As we’ve said the Popcorn Hour A-300 and C-300 share the same components and internal software. We’re not going to repeat everything we’ve already said in our test for the A-300 and refer you to that for a breakdown of the strengths and weaknesses of the flash interface, which includes a universal jukebox and an applications market.
The home opens with the applications store
In this article we’re going to concentrate on the colour LCD screen on the front. To summarise rapidly: it left us wanting more. Given its size and the fact that it’s a colour screen we expected it to be a true secondary display, giving access to information and features that would either be new or complementary to those displayed by the television or projector.
Display of folders in list/tree mode
Thus, in almost all cases, this screen simply gives a zoom of a part of the screen displayed on the television. This means you can browse the menus when the TV is off, notably in ‘tree’ mode (see illustration).
In jukebox mode (NMJ), we were hoping for something from the screen with audio playback, where the TV isn’t used. The screen then fulfils its role though browsing is slightly slow - it takes a second for a request for an action to be implemented.
Display of album covers / Long titles truncated
Display during playback: you need to know
what you’re looking for to make sense of it
You browse by viewing album covers. Where an album or a song doesn’t have a cover, you press on the ‘i’ button for more info. This is a shame as it would have been preferable to see this information appear directly on-screen. You can then listen to the whole album or a single track. It’s a shame that tracks with titles that have 15 letters or more are truncated. This is down to the ‘zoom’ tool used and could have been avoided using a different screen display system. Once playback is underway, the album cover and tags are displayed.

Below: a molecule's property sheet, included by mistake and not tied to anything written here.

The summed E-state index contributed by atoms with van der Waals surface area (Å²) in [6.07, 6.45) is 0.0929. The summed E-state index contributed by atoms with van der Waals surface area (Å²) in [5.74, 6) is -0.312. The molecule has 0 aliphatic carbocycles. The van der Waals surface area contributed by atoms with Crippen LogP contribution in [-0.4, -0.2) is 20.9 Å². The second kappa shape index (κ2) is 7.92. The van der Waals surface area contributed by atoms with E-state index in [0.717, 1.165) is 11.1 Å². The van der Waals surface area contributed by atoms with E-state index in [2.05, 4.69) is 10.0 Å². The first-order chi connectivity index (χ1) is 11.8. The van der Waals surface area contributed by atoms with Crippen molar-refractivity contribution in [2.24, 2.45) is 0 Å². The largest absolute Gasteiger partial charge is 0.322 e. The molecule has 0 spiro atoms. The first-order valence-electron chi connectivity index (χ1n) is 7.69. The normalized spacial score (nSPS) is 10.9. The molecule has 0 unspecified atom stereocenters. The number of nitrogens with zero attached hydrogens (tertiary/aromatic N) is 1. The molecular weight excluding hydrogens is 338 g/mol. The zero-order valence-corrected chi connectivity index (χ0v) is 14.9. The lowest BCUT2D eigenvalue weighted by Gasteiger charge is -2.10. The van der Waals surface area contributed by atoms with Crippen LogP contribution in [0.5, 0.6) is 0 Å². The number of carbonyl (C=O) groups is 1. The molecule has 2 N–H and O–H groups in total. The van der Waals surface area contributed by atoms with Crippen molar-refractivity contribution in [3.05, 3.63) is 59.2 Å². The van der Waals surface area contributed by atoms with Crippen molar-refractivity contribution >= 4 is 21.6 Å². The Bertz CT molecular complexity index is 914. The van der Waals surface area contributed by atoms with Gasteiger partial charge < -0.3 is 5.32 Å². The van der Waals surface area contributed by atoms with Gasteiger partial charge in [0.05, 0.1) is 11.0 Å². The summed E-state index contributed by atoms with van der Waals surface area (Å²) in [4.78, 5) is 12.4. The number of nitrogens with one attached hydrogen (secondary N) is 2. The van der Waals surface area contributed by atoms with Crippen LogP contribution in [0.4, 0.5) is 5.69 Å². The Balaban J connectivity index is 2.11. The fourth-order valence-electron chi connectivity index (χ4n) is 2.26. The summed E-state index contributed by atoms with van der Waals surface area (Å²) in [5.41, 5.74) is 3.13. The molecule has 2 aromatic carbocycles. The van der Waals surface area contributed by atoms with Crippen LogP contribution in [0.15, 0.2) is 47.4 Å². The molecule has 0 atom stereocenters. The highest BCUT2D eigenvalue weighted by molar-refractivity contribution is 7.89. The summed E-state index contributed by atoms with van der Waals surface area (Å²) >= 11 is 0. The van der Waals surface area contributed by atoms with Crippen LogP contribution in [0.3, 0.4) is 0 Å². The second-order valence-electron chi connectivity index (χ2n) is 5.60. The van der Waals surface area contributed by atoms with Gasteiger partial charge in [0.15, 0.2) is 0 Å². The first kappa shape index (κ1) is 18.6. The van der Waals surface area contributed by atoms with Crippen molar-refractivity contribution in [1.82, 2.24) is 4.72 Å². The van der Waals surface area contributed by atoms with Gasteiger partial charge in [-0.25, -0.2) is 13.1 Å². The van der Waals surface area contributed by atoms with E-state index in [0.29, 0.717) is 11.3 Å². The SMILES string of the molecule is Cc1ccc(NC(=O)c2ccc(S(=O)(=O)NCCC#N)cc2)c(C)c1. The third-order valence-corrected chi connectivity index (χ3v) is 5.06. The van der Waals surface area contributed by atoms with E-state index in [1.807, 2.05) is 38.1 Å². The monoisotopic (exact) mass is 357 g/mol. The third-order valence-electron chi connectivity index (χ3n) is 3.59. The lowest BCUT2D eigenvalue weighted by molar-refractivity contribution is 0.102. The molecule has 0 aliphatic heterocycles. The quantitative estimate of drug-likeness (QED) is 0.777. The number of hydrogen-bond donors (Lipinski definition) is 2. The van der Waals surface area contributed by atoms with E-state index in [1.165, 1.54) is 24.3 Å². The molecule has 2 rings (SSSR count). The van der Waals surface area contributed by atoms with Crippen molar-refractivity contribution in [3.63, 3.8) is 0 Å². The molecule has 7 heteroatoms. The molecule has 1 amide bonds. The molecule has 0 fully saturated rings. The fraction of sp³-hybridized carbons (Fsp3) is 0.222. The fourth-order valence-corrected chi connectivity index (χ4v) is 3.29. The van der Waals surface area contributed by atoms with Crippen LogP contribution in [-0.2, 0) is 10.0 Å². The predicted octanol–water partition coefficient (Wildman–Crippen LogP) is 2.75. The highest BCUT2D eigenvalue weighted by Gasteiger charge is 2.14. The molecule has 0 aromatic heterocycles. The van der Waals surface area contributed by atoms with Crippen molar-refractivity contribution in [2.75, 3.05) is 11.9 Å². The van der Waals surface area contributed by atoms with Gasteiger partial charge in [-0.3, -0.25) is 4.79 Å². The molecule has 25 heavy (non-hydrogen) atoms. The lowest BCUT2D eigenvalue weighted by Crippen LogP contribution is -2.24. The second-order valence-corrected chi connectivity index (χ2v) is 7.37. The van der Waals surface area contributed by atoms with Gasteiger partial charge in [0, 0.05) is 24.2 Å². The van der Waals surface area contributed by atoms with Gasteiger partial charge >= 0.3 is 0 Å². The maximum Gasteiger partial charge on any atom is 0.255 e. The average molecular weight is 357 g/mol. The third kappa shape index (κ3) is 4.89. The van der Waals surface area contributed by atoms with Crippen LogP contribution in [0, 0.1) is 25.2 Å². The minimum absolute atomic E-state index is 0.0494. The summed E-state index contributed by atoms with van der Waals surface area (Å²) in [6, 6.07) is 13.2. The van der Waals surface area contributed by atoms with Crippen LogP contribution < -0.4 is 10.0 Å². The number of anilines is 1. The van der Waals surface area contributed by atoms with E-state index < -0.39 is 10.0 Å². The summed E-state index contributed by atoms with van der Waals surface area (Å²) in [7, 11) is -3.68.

Photo display: not much point
In photo mode, the screen displays the name of the file as well as the date it was taken but no more. For videos there’s not much more: you get just the name of the file and a time bar. It would have been nice to see, say, the film/series poster in the background. Sure, you won’t be looking at the screen on the Popcorn Hour C-300 when you’re playing a film, but there has obviously been a lack of attention to detail in the way the screen has been set up.
The display during film playback is minimalist and the text very small
- Multimedia compatibility
- Intuitive, attractive interface
- Built-in video jukebox
- Applications market adapted to TV usage
- Advanced options / high-end remote
- No memory card reader
- No VOD, nor TV catch-up service
- Slowdowns in Blu-ray menus
- The screen integration needs revisiting
- Adding a Blu-ray player is costly
We like the hybrid concept but it works out too expensive for most. The addition of the colour LCD screen doesn’t as yet add much to what you get with the C-200. From a purely technical point of view, this is a very good piece of hardware and this is why it gets a 5-star rating and while not much more than a simple refresh on the previous model, the innovations are there and the built-in jukebox is a real added value.